True, there are no defined standards but there are Recommended Practices published by the same people that define standards. Since you are in Europe, take a look at EBU_R-68 and if you are still interested maybe examine SMPTE-RP155 (USA version). I admit, the recommendations are for broadcasters only so if someone is working on a CD then 0dBFS is the limit/reference, but since the manufactures of professional TV, radio and recording equipment use the same standards it is somewhat logical to follow the recommendation if you plan to interconnect with anything outside of your computer.
I'm fully aware of the various standards in broadcasting, but since we are dealing with the subject of mastering in this forum, it is more relevant to look at the particular converter and outboard you are using in your mastering chain, as well as your workflow. Therefore I have calibrated my converters to match my analog chain and my workflow rather than a (slightly) arbitrary US or EU broadcast standard.

When I deliver to broadcast, particularly TV, it is not relevant for me to have calibrated to this standard since I simply follow the EBU R128 guidelines.
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Pro Tools 10 will load floating point files that could easily be way over-peaking but won't clip after you turn them down. Assuming your metering has been working properly, that could easily be the case if it isn't a stereo file being combined to mono which would give you exactly a 6 dB. boost if both channels were mono.
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Perhaps we should make a FAQ on this subject since it seems to pop up quite often. The sequencer in question here was Ableton Live, though.
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I also noticed that the input file they linked to is an mp3, and scale factor could be set to have the decoder create PCM that's nearly without limits. Given that it's decoded into floating point or a sample format with headroom otherwise of course.

OP said that's not the cause of the problem in this case, but just thought I would throw another pan into the fire.
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Does any DAW come with a "digital" vu meter? That doesn't make any sense to me that it's anything but +6 dBFS.

I think lager nailed it. Hidden processing.
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29th December 2012
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Best digital VU meter I've used is the Klanghelm VUMT one. Gets extremely close to the real thing.
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Quote:
Originally Posted by The_K_Man View Post
And I quote: " When you digitize it, most DAWs are calibrated to indicate 0VU at -18dBFS."

Would you mind if I quoted this over on rec.audio.pro??? The clowns on there told me emphatically that no such correlation exists and to stop wasting their effing time with my troll-bait. What you stated jibes instinctively with what I figured all along.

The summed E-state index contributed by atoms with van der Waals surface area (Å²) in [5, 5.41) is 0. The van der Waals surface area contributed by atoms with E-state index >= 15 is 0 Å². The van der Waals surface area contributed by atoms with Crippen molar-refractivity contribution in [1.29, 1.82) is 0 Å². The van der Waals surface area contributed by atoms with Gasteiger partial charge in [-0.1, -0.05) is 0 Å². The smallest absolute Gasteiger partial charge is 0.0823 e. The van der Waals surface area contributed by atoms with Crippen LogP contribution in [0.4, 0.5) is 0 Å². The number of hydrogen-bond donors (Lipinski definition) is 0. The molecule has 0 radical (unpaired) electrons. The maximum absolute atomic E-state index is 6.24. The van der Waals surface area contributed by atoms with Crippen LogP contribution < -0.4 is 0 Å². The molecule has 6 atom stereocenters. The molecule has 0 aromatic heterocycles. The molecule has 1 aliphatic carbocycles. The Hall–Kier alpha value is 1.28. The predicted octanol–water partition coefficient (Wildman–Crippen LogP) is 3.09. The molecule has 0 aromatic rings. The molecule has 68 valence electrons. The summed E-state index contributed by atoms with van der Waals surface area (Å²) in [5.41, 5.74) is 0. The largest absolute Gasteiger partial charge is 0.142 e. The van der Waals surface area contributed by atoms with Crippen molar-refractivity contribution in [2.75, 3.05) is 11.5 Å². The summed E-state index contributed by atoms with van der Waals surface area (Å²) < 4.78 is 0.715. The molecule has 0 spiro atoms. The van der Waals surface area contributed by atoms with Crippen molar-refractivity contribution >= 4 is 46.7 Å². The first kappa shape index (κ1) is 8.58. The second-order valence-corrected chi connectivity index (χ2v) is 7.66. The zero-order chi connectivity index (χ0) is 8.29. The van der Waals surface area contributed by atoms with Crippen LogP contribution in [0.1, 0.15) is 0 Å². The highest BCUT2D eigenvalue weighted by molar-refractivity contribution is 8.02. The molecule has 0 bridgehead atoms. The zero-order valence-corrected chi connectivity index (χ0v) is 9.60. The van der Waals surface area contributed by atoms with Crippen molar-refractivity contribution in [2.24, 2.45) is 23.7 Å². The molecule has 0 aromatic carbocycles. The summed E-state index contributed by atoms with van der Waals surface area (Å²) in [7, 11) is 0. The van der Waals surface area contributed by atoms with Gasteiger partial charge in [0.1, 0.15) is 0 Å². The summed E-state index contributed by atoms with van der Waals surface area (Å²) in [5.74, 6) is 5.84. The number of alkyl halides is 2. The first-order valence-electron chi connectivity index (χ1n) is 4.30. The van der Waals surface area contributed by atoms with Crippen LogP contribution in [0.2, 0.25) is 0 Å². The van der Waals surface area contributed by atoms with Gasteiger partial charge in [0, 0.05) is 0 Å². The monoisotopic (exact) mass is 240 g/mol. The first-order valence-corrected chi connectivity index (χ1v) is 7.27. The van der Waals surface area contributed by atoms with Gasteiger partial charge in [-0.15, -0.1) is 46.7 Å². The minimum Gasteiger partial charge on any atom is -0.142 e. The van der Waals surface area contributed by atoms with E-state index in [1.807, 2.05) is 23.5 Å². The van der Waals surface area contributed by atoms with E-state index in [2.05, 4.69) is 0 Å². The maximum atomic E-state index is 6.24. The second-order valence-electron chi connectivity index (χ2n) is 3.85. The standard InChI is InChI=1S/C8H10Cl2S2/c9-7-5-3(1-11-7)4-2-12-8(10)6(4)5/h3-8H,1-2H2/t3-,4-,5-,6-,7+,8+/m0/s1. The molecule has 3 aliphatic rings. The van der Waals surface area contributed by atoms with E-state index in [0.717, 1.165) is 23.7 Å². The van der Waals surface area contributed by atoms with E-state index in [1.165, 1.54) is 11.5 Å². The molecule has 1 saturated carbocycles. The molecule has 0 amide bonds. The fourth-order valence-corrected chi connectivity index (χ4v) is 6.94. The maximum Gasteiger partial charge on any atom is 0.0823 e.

Now I'm thoroughly confused.
They said what? Have they not heard of the AES calibration? Or any of the the others? Damn fools!!
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Originally Posted by narcoman View Post
They said what? Have they not heard of the AES calibration? Or any of the the others? Damn fools!!
They already have me on their ignore list and think I'm a troll, so do you think they'll listen to anything about the AES??

Their contention is that dBu measures voltage, dBfs measures audio level, and hence a correlation cannot be made.

I'm not saying I agree with that, I'm just passing it along.
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then those arguing with you are idiots and have no experience in the professional audio world. 0dBVU calibrated to -18dBFS is a very very common system. A couple of others are too. Not dBU mind....
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then those arguing with you are idiots and have no experience in the professional audio world. 0dBVU calibrated to -18dBFS is a very very common system. A couple of others are too. Not dBU mind....
dBvu, sorry. It doesn't help matters when I can't recite the meter alphabet soup correctly. LOL!

The new European std EBU R128 is even stricter: -23!!
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Quote:
Originally Posted by Babaluma View Post
Best digital VU meter I've used is the Klanghelm VUMT one. Gets extremely close to the real thing.
+1 for the VUMT. And anything else Klanghelm.
Can't wait to see what they come up with next.
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@ lagerfeldt

good idea

FAQ would definitly sort out some stuff